This is another important insight. The cloud is consolidating around applications, data bases, platforms and even emerging technologies that have been “anointed” by the cloud vendors and offered as de facto industry standard commodities to their clients. The largest software vendors have no choice but to acquiesce to cloud vendors as their primary and secondary distributors. What a change from just a decade ago when there were still a healthy number of new on-premise implementations and vendor-provided clouds for their flagship apps. No more: the major cloud providers own distribution, support, upgrades and everything else that comes with the deployment of enterprise applications.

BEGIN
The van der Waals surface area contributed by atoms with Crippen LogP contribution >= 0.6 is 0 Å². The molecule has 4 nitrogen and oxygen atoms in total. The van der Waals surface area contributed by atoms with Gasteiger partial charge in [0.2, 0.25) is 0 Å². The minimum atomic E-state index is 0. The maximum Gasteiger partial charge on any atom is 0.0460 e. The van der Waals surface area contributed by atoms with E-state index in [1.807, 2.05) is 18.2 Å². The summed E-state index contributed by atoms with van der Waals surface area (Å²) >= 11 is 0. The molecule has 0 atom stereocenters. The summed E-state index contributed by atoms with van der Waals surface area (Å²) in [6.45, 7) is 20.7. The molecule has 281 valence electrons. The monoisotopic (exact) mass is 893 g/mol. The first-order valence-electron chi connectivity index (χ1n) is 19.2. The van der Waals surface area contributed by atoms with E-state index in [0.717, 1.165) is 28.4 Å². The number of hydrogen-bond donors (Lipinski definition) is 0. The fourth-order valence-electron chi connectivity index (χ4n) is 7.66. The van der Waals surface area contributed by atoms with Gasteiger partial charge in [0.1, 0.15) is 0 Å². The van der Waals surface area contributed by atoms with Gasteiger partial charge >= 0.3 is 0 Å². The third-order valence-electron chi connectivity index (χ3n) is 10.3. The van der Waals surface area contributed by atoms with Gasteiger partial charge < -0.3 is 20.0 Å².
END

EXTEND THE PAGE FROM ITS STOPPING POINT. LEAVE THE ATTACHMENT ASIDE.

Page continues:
More: “HPC use in public cloud will grow to 40% … large investments by cloud providers have changed the game for 2020 … HPC in the cloud is rising rapidly … 26% of global infrastructure decision makers at enterprises ran HPC workloads in the cloud in 2016; 36% did so in 2018; and we expect more than 40% to do so in 2020 … but it’s not just the hyperscale public clouds targeting HPC workloads — colocation providers are also taking aim … we’ll see tremendous analytics and AI innovation on top of HPC solutions.”